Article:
I mounted PVC pipes into my lathe and grinder workbench.
Pitched downward at a slight angle so the tools wouldn’t vibrate out and with end-cuts like a coffee or candy scoop on the outside ends to let them flex open and grip the average turning tool’s handle, it lets me keep as many turning tools right at hand, literally. No wall space, drawer space or workbench space used up by turning tool cases or boxes.
The photo shows the finished product in my home-made bench. Since tools are of different lengths (and shrink with repeated sharpening,) I insert 1” or so wooden dowels down the tubes as “end stops” for each tool so each handle protrudes about 2”. When the handle begins to disappear into the face of the bench, a replacement dowel just an inch or so longer does the trick. The dowel end also acts as a soft cushion for the tips of the tools.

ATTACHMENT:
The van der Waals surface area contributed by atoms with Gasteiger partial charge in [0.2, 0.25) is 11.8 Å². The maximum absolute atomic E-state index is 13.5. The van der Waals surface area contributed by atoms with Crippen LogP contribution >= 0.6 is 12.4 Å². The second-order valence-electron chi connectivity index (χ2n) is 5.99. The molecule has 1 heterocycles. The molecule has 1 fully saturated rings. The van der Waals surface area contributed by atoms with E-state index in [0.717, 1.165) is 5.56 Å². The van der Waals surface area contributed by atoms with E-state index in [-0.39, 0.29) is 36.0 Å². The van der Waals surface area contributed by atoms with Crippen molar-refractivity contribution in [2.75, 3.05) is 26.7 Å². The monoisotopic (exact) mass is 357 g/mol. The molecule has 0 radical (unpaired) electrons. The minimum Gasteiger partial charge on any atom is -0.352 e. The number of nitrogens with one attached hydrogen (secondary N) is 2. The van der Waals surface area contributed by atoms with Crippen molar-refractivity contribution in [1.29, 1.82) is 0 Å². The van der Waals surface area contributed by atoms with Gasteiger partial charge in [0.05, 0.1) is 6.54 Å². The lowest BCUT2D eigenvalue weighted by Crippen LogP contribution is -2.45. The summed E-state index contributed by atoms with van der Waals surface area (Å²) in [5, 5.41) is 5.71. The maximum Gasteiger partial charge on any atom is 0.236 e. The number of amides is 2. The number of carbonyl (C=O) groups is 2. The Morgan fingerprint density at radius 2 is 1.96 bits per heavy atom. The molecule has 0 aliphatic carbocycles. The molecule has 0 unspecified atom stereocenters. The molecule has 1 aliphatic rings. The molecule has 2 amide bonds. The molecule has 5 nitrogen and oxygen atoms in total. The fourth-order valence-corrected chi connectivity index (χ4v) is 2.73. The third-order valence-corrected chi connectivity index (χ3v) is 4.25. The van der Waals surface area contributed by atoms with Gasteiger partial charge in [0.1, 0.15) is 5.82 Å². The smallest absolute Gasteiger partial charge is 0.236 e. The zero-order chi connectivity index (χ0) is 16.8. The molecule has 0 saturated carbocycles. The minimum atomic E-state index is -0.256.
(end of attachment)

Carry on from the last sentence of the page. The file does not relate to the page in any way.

The workbench was sized to the right height for my body and the lathe to be comfortable together and was built up from 2×4’s for the frame, ¼” ply for the back and sides and two layers of ¾” ply for the top. One sheet of 4×8’ ply of each thickness, ripped lengthwise at the local Lowe’s store and about eight or nine 2×4’s were enough to make two benches, one of which I adapted for my lathe and bench grinders.
The drawers were added later, after the tool holders were in, and I discovered the importance of making the starting box REALLY square… next time.